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The Do’s and Don’ts of Working with Recruiters

May 30th, 2017

Whether working for an independent agency or within the Human Resources Department of a specific company, almost everyone will encounter a recruiter during their careers. All recruiters are different, but here is a short list of some DOs and DON’Ts that should help when you do happen to encounter a recruiter:

DO

Be respectful of the recruiter and their time. If a recruiter is reaching out to you, then they believe that you could be a fit for a position they are trying to fill. Whether you applied or if they found your resume on the internet, they are calling to offer you an opportunity—not to waste your time. If you are not interested, then politely let them know that you are not open to looking for new opportunities. Additionally, just because the recruiter doesn’t have the final say in hiring, do not treat your conversations with them as anything less than a formal interview. They will be the reason you get the opportunity to meet with the hiring managers.

DON’T

Do not assume that the recruiter works for you. First and foremost, they work for their company. And if they work at an agency, they work for their clients. This does not mean that they do not care about their candidates, but when you develop a relationship with a recruiter, they generally only have one opportunity for you. If, for some reason, that doesn’t work out, then it is not the responsibility of the recruiter to find something else for you. If there’s another position that they can put you in, then they will.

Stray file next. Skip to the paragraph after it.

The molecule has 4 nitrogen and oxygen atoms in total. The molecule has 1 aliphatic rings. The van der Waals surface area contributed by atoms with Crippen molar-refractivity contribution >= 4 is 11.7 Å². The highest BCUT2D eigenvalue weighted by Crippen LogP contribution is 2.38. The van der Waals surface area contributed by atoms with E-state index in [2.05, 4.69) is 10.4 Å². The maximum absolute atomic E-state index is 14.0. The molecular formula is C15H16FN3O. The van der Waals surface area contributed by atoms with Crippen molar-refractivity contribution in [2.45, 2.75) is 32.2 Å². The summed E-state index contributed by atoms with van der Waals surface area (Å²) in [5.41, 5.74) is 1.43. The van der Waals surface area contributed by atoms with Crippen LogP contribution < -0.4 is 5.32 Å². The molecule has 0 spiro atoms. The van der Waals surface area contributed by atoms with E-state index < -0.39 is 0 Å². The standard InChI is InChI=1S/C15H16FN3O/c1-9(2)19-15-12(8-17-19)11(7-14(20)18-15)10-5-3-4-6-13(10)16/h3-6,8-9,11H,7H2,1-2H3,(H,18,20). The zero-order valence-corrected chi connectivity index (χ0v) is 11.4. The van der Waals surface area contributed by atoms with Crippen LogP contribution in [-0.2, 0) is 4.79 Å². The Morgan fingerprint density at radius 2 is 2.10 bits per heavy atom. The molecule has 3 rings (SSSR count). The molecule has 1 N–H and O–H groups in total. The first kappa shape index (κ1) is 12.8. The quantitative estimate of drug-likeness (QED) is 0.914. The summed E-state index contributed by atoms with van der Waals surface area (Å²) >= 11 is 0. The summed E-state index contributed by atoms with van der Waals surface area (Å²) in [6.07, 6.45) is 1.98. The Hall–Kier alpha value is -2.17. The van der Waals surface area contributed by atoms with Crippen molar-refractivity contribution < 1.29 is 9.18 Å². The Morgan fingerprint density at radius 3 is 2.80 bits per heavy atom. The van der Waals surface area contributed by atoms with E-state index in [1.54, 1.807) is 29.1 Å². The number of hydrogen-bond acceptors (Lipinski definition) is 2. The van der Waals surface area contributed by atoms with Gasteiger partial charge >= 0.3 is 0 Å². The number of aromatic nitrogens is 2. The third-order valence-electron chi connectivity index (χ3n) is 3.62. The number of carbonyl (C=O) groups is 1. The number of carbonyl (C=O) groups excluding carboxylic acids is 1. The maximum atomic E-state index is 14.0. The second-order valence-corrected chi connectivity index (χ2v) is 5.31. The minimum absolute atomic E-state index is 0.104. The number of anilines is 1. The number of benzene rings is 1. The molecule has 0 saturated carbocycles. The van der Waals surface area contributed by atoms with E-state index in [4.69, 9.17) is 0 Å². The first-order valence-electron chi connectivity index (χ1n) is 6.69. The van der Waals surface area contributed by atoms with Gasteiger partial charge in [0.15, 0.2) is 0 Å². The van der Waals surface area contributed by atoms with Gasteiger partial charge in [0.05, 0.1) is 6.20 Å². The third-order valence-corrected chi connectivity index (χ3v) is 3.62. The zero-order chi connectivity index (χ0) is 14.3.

DO

Answer questions honestly and reasonably. Recruiters go through a very thorough screening process to gauge the abilities and interests of multiple candidates. The more open you are with your recruiter, the better; no time will be wasted and it will eliminate steps later in the recruiting process. Besides, telling a recruiter the most important things that you look for in your decision-making will go directly to the client; the sooner that information gets to those managers, the more accommodating they will be. The smoothest recruiting process is one where all the information is on the table from the beginning. On the other end, be reasonable. One of the touchiest subjects is salary, but there is more to consider than just the number (benefits, 401k, vacation time, etc.). Total compensation is a big deal and something worth considering.

DON’T

Do NOT give an emotionally-fueled or short-sighted reason as to why you want to leave your current position. NEVER say bad things about your current company, you never know it it’s a best friend or favorite uncle you may be insulting—besides, it’s unprofessional. Also, NEVER say that you want to leave because you’re bored. The right way to go about it is to say you’re seeking a new challenge or that you want to learn a new skill or a new industry. Saying you’re bored will make a recruiter put you on the Do Not Call list. And, yes, those exist. This brings me to another important DON’T… Do not LIE or fail to provide pertinent information to the recruiters. Untruths and withheld information have a tendency to be found out, and you not only will lose the job, but you lose the respect of the company and the recruiters. And that isn’t just your reputation on the line. The recruiter who worked really hard to get you those interviews and that offer—you just tarnished their reputation too. It is unlikely that they will want to work with you again.

DO